Saints and Demons
Demons are ultra-price conscious, have unrealistic quality expectations, and are unwilling to accept blame for any error, indecision, or problem they create. The vast majority are almost proud of their ability to abuse contractors. Yes, demons are easy to spot.
Saints, on the other hand, can be difficult to read. They are often trained by lenders and designers to think and behave like demons. Until a saint runs across someone who explains the error of his way, he is going to focus on low price and is going to have unrealistic performance expectations...just like the demon.
However, if you listen closely and prod with the right questions, you'll notice that a saint's intuition is telling him there is a better way. The construction process doesn't have to be painful. Keeping the project in budget, at the needed quality level, and completed on time are far more important than is squeezing every last penny out of the project.
If you handle the sales and project delivery process properly, you'll know whether you might have a potential big-time back-end client on your hands. Now you may be on your third project with the client before you'll develop a feel for HOW BIG the back-end is going to be. You'll know whether there is any back-end to write home about by the end of the first project.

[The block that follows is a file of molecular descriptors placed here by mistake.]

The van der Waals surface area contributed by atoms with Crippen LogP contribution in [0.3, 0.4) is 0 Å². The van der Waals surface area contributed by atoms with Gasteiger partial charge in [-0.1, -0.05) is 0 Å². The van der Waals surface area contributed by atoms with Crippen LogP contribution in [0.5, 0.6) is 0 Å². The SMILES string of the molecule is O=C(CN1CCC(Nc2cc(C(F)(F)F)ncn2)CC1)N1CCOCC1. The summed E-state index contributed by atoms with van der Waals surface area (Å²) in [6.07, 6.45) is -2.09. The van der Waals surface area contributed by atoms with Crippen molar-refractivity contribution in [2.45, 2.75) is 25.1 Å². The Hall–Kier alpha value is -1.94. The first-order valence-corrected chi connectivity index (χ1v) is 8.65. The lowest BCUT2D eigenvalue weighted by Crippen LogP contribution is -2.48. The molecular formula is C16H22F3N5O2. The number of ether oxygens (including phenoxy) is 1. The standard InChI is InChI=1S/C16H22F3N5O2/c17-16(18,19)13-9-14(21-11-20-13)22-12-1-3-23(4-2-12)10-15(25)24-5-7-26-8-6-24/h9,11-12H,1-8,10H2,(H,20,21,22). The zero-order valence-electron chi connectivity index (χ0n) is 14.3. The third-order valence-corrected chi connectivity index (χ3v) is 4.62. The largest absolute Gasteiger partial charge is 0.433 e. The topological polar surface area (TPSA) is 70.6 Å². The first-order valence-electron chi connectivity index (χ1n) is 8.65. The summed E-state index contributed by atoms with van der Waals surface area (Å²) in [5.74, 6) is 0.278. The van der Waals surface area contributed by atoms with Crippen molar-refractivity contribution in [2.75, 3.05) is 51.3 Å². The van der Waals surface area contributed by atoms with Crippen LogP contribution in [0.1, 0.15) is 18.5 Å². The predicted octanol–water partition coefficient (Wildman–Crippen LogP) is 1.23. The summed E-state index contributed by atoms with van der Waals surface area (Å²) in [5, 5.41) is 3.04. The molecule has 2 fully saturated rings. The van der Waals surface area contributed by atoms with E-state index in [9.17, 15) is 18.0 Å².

Without knowing the life-time value, how can you possibly know which work to chase? How can you know how much to pay a business developer? How can you know whether hiring A-level superintendents and foremen will pay off?
For example, $60,000 could be too much to pay for a run-of-the-mill sales professional who struggles bringing in good customers while $200,000 could be just right for a sales professional who reels in saint after saint and keeps them coming back for more.
Take a page from the retail world, U-haul, and infomercial producers.
Think back-end. Focus on back-end.
Let the back-end guide your decisions about who to work for and what type of first project deal to offer them.
Ron Roberts teams with Guy Gruenberg as The Contractor's Business Coach. They show contractors how to grow their businesses profitably. To sign up for their FREE Newsletter or join their Private Club, visit www.FilthyRichContractor.com.